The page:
[Haskell-cafe] Re: Bug in runInteractiveProcess?

Simon Marlow simonmarhaskell at gmail.com
Thu Oct 18 04:33:36 EDT 2007

John Goerzen wrote:
> On 2007-10-17, Simon Marlow <simonmarhaskell at gmail.com> wrote:
>> Note that forkProcess doesn't currently work with +RTS -N2 (or any value 
>> larger than 1), and it isn't likely to in the future.  I suspect 
>> forkProcess should be deprecated.
> That would be most annoying, and would render HSH unable to function
> without using FFI to import fork from C.  I suspect that forkProcess has
> some more intelligence to it than that, though I haven't looked.
> System.Process is not powerful enough to do serious work on POSIX, and
> perhaps it never can be.  The mechanism for setting up a direct pipeline
> with more than 2 processes is extremely inconvenient at best, and it
> does not seem possible to create n-process pipelines using
> System.Process without having to resort to copying data in the Haskell
> process at some point.  (This even putting aside the instant bug)
> Not only that, but the ProcessHandle system doesn't:
>  * Let me get the child process's PID
>  * Send arbitrary signals to the child process
>  * Handle SIGCHLD in a custom and sane way
>  * Get full exit status information (stopped by a particular signal,
>    etc)
> Now, there are likely perfectly valid cross-platform reasons that it
> doesn't do this.

Yes, absolutely.

Although I *would* like there to be a more general version of 
runInteractiveProcess where for each FD the caller can choose whether to 
supply an existing Handle or to have a new pipe generated.  This would let 
you pipe multiple processes together directly, which can't be done at the 
moment (we've discussed this before, I think).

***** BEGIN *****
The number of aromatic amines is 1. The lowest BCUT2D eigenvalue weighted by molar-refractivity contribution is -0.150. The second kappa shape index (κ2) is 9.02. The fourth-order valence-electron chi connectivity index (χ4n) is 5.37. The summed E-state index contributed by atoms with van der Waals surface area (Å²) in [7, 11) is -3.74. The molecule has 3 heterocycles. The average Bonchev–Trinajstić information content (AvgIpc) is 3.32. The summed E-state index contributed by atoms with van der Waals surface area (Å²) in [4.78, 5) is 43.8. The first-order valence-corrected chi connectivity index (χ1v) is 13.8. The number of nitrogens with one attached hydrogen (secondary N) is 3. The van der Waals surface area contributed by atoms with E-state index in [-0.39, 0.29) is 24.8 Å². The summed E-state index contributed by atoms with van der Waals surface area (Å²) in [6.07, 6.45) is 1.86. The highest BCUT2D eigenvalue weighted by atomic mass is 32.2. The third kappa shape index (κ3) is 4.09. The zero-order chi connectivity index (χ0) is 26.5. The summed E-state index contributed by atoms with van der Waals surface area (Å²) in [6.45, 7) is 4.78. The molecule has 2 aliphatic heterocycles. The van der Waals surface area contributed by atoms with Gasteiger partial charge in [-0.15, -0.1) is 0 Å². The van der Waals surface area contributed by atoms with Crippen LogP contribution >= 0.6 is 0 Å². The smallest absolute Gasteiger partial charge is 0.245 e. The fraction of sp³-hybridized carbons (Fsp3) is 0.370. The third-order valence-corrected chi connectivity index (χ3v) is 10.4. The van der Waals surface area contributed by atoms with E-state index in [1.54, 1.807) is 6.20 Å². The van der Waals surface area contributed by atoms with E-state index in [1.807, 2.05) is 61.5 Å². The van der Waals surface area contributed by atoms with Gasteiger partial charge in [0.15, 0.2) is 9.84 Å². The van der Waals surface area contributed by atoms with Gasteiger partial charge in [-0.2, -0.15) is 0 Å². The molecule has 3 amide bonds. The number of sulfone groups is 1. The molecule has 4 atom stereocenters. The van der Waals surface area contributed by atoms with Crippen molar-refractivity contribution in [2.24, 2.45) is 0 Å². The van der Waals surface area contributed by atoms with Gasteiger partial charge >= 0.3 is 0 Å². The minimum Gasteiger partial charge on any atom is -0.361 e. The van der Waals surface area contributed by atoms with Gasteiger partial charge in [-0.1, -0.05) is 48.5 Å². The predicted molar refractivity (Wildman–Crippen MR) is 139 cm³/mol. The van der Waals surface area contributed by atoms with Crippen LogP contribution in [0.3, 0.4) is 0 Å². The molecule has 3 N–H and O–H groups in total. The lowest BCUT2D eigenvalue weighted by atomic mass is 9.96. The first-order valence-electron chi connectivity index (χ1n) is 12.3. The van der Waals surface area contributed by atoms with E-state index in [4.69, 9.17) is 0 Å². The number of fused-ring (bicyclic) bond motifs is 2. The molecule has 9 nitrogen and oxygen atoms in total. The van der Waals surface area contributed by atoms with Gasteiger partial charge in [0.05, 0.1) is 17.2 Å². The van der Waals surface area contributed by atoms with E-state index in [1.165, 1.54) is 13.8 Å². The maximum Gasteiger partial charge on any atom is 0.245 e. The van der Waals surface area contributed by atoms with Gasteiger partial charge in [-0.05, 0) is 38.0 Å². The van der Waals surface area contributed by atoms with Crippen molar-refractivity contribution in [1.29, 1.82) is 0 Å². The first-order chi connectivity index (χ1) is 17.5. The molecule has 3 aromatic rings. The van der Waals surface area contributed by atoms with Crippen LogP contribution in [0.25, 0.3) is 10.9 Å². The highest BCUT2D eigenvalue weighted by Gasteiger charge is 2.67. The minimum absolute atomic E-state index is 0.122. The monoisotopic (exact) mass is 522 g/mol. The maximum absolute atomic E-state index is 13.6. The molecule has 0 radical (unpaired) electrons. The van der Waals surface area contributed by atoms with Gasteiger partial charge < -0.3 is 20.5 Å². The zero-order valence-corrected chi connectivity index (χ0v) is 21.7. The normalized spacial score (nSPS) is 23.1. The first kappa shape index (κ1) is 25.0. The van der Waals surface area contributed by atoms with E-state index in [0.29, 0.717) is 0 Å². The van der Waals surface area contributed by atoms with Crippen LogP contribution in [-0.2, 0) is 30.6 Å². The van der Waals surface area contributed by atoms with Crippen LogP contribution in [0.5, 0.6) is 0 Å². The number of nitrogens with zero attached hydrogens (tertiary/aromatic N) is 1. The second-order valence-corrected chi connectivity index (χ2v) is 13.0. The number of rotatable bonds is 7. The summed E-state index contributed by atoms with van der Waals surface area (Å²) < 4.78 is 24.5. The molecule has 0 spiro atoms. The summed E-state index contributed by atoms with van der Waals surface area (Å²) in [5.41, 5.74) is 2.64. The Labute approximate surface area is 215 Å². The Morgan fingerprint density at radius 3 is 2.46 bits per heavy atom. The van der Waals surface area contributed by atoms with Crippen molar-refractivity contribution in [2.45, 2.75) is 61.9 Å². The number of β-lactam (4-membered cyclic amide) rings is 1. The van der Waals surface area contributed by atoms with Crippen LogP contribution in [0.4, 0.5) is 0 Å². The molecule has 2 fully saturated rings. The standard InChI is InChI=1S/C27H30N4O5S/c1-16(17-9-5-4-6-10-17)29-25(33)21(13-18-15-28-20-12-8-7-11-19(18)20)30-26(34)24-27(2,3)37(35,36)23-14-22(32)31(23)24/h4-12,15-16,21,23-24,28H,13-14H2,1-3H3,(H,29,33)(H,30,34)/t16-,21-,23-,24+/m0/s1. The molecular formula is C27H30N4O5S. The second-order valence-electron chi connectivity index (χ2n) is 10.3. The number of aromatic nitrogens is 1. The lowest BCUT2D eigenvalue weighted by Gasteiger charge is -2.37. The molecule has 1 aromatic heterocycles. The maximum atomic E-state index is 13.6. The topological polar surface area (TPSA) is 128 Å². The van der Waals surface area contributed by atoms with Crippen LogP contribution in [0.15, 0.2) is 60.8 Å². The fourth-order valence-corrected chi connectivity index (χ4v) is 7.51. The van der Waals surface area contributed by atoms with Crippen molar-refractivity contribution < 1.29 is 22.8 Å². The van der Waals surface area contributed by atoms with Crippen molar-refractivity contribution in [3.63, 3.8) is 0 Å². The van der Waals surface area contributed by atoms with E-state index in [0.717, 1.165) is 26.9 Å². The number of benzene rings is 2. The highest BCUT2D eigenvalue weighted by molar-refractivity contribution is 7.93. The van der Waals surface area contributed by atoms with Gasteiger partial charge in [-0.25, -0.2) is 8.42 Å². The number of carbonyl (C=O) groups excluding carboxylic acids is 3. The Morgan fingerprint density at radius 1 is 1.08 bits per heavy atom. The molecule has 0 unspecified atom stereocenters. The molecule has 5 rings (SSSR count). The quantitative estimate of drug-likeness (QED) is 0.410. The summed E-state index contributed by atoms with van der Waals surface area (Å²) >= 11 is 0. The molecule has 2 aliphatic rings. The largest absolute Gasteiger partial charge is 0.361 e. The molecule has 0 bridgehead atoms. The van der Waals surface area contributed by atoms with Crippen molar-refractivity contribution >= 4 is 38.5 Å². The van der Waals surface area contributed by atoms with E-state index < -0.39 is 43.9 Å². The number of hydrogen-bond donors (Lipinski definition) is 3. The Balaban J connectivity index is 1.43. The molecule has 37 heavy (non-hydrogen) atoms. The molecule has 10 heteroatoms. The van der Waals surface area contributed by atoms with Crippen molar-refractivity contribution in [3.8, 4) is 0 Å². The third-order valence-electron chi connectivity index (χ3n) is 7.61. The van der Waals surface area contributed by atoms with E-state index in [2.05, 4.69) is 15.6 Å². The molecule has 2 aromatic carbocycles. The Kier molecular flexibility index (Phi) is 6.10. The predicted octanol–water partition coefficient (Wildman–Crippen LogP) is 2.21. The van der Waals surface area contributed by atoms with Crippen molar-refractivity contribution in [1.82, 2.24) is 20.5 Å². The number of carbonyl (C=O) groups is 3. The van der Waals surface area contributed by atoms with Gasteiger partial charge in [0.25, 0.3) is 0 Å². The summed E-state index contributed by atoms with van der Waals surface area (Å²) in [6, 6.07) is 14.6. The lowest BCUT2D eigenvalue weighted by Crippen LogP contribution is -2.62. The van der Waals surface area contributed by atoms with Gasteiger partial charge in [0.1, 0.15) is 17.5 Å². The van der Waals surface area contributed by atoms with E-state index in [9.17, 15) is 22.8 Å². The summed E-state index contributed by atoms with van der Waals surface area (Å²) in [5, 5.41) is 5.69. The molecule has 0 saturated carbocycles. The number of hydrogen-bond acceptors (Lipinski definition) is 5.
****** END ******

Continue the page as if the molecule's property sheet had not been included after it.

> I am merely trying to point out that removing
> forkProcess in favor of System.Process will shut out a large number of
> very useful things.

I wasn't intending to push users towards System.Process instead, rather to 
forking in C where it can be done safely.  I completely agree that 
System.Process isn't a replacement for everything you might want to do with 

> Don't forget either that there are a whole class of programs whose
> multithreading needs may be better addressed by forkProcess,
> executeFile, and clever management of subprograms rather than by a
> threaded RTS.

Ok, the non-threaded RTS can indeed support forkProcess without any 
difficulties.  I'm not sure where that leaves us; the non-threaded RTS also 
cannot support waitForProcess in a multithreaded Haskell program, and it 
can't do non-blocking FFI calls in general.

While we have no immediate plans to get rid of the non-threaded RTS, I'd 
really like to.  The main reasons being that it adds another testing 
dimension, and it contains a completely separate implementation of 
non-blocking IO that we have to maintain.

> forkProcess, with the ability to dupTo, closeFd, and executeFile is
> still mighty useful in my book.



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